The Committee received a report from the northwest London Integrated Care System (ICS) and included updates on: Covid-19 vaccination programme, inequalities framework, financial challenges, acute care, Mount Vernon cancer services, Mental health and Senior appointments.
The Chief Executive of the ICS introduced the report and gave a presentation that outlined the following:
· Though the vaccination programme had been a success there was also still more work to be done on the vaccination programme with other services to be potentially impacted because of the booster vaccine programme, however, it was reassured that emergency and urgent care would still go ahead alongside the booster programme.
· Cancer treatment patients would continue to be treated throughout the booster vaccination programme, in addition, patients that had been on the waiting list fora long time would also be seen to as soon as possible. The impact on services was due to staff availability and being used for the booster programme.
· Covid-19 school strategies had varied from school to school, for example some schools had closed early due to a peak in cases while others had restricted movement within the school. It was planned to give second doses of the vaccine to those aged between 12 and 15 in January 2022 as part of the national booster programme. The uptake for those aged between 12 and 15 had been 42% for the first dose, it was hoped that over the holiday period parents would get their children (who were eligible) vaccinated.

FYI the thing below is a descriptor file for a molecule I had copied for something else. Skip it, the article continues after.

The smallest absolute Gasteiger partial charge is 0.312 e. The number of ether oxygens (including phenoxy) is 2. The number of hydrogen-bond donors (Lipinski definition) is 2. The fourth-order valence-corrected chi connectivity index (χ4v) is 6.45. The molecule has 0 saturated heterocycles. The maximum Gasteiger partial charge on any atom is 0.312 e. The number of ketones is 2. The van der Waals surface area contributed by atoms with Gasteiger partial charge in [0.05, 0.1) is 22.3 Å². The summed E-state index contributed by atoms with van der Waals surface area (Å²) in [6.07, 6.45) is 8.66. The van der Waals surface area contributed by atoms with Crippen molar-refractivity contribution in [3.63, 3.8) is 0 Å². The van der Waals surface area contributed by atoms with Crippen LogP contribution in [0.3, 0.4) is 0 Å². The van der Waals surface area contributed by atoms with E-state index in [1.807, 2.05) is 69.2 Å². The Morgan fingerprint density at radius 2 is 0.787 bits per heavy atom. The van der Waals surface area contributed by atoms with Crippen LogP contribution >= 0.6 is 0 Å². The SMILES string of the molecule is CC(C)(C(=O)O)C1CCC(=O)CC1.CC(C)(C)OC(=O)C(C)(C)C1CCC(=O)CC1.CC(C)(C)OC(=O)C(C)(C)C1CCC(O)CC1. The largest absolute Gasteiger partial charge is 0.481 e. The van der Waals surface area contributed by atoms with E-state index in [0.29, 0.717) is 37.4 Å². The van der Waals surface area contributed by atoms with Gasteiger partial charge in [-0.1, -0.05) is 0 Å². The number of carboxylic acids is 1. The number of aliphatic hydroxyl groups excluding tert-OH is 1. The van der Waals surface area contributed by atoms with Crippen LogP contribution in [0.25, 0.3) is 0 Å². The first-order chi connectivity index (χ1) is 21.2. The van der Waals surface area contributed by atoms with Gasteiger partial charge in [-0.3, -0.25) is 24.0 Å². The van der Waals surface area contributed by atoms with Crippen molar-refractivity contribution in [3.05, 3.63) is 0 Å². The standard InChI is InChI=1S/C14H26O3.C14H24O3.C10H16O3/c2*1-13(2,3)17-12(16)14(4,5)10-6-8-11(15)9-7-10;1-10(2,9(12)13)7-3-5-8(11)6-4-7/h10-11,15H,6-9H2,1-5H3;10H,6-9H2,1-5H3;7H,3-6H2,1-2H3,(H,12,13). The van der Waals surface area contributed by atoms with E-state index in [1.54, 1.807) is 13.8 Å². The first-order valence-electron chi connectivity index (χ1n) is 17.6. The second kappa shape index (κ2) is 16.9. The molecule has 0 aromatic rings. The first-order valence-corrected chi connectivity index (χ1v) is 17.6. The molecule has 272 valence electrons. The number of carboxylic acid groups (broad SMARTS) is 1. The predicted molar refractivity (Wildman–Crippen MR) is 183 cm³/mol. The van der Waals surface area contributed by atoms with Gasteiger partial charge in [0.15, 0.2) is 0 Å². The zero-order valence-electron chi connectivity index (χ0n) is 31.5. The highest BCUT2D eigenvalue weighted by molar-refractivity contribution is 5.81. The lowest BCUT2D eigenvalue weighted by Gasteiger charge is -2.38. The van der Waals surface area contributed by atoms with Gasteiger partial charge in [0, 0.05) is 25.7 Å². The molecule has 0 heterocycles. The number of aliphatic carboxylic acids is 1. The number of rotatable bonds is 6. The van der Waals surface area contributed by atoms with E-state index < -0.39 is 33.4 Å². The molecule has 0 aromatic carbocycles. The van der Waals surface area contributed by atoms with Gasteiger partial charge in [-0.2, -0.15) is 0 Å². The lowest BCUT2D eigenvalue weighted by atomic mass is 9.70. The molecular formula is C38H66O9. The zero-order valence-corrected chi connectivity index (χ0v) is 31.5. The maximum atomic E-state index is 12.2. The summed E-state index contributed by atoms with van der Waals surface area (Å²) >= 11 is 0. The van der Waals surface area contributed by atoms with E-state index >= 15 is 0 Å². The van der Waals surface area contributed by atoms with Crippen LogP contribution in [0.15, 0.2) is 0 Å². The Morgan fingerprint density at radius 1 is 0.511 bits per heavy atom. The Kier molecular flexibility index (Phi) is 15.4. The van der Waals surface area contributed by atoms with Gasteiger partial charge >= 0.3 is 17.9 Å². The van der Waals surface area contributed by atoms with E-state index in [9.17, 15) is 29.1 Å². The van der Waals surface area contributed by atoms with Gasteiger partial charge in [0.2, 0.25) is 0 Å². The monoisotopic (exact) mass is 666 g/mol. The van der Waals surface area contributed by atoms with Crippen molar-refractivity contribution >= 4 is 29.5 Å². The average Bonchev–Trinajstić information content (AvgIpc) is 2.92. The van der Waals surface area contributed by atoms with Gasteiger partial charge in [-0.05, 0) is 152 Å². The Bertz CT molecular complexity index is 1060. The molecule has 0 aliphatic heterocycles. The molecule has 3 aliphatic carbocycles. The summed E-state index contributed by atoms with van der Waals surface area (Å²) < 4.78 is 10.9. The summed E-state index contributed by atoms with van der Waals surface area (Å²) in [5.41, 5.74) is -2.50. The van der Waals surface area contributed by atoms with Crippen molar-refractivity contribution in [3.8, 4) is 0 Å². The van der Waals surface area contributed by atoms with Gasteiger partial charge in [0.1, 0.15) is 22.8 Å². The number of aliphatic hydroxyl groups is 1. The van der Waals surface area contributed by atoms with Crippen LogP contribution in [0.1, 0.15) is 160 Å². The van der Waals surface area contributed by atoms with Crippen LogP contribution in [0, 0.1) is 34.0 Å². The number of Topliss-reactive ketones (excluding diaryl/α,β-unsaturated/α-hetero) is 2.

· In conjunction with the Prime minister’s Covid-19 announcement the vaccination programme had meant that those over 18 could be given a booster jab 91 days after their second dose, a target had been set to get everyone over 18 jabbed for a third time. This change in plan had meant the primary sites were to be moved and for longer opening hours to be implemented.
· There were 86 pharmacies that had done circa 50% of the vaccines, there were plans to open 6 community hospitals hubs, in addition, there were plans to attend large public events in order to encourage uptake of the vaccine.
· Efforts had been placed into the vaccine programme, however, waiting times had been considered for elective surgery so that waiting times did not fall back. It was anticipated that longer waiting times would be expected in light of the new vaccination programme. However, priority had been given to cancer treatments, other urgent treatments and to those that had already been waiting for an extended period.
· Urgent treatment centres were noted to have worked hard on ensuring that only appropriate patients that go to A&E. General Practitioners (GP) had been made aware that a balance between the delivery of the vaccination programme and the upkeep of general services needed to be maintained.
The Chair thanked them for the presentation and opened the floor to questions from the Committee which were answered as follows: